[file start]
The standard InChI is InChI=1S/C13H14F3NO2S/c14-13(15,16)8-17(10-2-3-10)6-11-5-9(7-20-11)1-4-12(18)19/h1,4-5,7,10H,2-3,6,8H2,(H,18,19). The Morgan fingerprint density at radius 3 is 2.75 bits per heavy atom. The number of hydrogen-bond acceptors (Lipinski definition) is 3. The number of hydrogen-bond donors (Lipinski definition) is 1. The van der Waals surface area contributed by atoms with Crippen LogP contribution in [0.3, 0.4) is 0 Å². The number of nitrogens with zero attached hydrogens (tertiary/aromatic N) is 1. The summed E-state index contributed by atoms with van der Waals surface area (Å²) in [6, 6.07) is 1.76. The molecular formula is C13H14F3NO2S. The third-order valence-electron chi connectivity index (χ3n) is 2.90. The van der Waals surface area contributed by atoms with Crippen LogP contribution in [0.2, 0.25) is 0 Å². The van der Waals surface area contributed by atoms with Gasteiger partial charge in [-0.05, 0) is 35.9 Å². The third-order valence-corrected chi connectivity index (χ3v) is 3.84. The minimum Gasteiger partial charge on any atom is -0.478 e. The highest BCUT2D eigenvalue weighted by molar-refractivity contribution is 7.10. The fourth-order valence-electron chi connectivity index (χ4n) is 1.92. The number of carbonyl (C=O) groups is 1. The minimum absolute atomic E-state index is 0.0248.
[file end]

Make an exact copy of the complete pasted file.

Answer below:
The standard InChI is InChI=1S/C13H14F3NO2S/c14-13(15,16)8-17(10-2-3-10)6-11-5-9(7-20-11)1-4-12(18)19/h1,4-5,7,10H,2-3,6,8H2,(H,18,19). The Morgan fingerprint density at radius 3 is 2.75 bits per heavy atom. The number of hydrogen-bond acceptors (Lipinski definition) is 3. The number of hydrogen-bond donors (Lipinski definition) is 1. The van der Waals surface area contributed by atoms with Crippen LogP contribution in [0.3, 0.4) is 0 Å². The number of nitrogens with zero attached hydrogens (tertiary/aromatic N) is 1. The summed E-state index contributed by atoms with van der Waals surface area (Å²) in [6, 6.07) is 1.76. The molecular formula is C13H14F3NO2S. The third-order valence-electron chi connectivity index (χ3n) is 2.90. The van der Waals surface area contributed by atoms with Crippen LogP contribution in [0.2, 0.25) is 0 Å². The van der Waals surface area contributed by atoms with Gasteiger partial charge in [-0.05, 0) is 35.9 Å². The third-order valence-corrected chi connectivity index (χ3v) is 3.84. The minimum Gasteiger partial charge on any atom is -0.478 e. The highest BCUT2D eigenvalue weighted by molar-refractivity contribution is 7.10. The fourth-order valence-electron chi connectivity index (χ4n) is 1.92. The number of carbonyl (C=O) groups is 1. The minimum absolute atomic E-state index is 0.0248.